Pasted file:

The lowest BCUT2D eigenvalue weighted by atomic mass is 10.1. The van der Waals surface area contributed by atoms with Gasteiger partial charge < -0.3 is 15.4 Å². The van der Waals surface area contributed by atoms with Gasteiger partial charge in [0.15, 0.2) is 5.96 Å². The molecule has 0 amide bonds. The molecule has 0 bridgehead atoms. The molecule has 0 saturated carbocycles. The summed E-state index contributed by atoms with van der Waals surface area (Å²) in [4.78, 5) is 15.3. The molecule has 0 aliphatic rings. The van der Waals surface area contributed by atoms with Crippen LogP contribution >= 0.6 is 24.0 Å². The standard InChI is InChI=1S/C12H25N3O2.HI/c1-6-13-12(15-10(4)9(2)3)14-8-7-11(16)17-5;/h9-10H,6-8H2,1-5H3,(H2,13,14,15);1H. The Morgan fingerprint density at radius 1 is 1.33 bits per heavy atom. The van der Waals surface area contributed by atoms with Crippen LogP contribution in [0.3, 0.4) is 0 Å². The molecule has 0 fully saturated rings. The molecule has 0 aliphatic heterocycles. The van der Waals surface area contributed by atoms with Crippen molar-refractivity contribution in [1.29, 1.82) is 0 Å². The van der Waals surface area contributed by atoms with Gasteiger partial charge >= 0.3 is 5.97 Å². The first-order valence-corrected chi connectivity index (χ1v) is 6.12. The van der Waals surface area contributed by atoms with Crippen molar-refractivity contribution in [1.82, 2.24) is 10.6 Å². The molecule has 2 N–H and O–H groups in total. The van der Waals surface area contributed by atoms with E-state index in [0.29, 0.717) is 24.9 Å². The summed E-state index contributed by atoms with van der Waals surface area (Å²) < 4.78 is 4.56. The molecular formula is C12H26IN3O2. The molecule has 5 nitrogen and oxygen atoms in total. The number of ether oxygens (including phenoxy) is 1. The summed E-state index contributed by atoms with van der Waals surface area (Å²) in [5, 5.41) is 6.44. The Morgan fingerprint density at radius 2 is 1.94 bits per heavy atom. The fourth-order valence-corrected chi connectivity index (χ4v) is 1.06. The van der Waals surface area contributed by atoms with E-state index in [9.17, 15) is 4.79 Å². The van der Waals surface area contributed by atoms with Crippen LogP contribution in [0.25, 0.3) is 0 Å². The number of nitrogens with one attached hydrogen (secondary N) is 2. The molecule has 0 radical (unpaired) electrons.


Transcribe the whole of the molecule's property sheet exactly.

The lowest BCUT2D eigenvalue weighted by atomic mass is 10.1. The van der Waals surface area contributed by atoms with Gasteiger partial charge < -0.3 is 15.4 Å². The van der Waals surface area contributed by atoms with Gasteiger partial charge in [0.15, 0.2) is 5.96 Å². The molecule has 0 amide bonds. The molecule has 0 bridgehead atoms. The molecule has 0 saturated carbocycles. The summed E-state index contributed by atoms with van der Waals surface area (Å²) in [4.78, 5) is 15.3. The molecule has 0 aliphatic rings. The van der Waals surface area contributed by atoms with Crippen LogP contribution >= 0.6 is 24.0 Å². The standard InChI is InChI=1S/C12H25N3O2.HI/c1-6-13-12(15-10(4)9(2)3)14-8-7-11(16)17-5;/h9-10H,6-8H2,1-5H3,(H2,13,14,15);1H. The Morgan fingerprint density at radius 1 is 1.33 bits per heavy atom. The van der Waals surface area contributed by atoms with Crippen LogP contribution in [0.3, 0.4) is 0 Å². The molecule has 0 fully saturated rings. The molecule has 0 aliphatic heterocycles. The van der Waals surface area contributed by atoms with Crippen molar-refractivity contribution in [1.29, 1.82) is 0 Å². The van der Waals surface area contributed by atoms with Gasteiger partial charge >= 0.3 is 5.97 Å². The first-order valence-corrected chi connectivity index (χ1v) is 6.12. The van der Waals surface area contributed by atoms with Crippen molar-refractivity contribution in [1.82, 2.24) is 10.6 Å². The molecule has 2 N–H and O–H groups in total. The van der Waals surface area contributed by atoms with E-state index in [0.29, 0.717) is 24.9 Å². The summed E-state index contributed by atoms with van der Waals surface area (Å²) < 4.78 is 4.56. The molecular formula is C12H26IN3O2. The molecule has 5 nitrogen and oxygen atoms in total. The number of ether oxygens (including phenoxy) is 1. The summed E-state index contributed by atoms with van der Waals surface area (Å²) in [5, 5.41) is 6.44. The Morgan fingerprint density at radius 2 is 1.94 bits per heavy atom. The fourth-order valence-corrected chi connectivity index (χ4v) is 1.06. The van der Waals surface area contributed by atoms with E-state index in [9.17, 15) is 4.79 Å². The van der Waals surface area contributed by atoms with Crippen LogP contribution in [0.25, 0.3) is 0 Å². The number of nitrogens with one attached hydrogen (secondary N) is 2. The molecule has 0 radical (unpaired) electrons.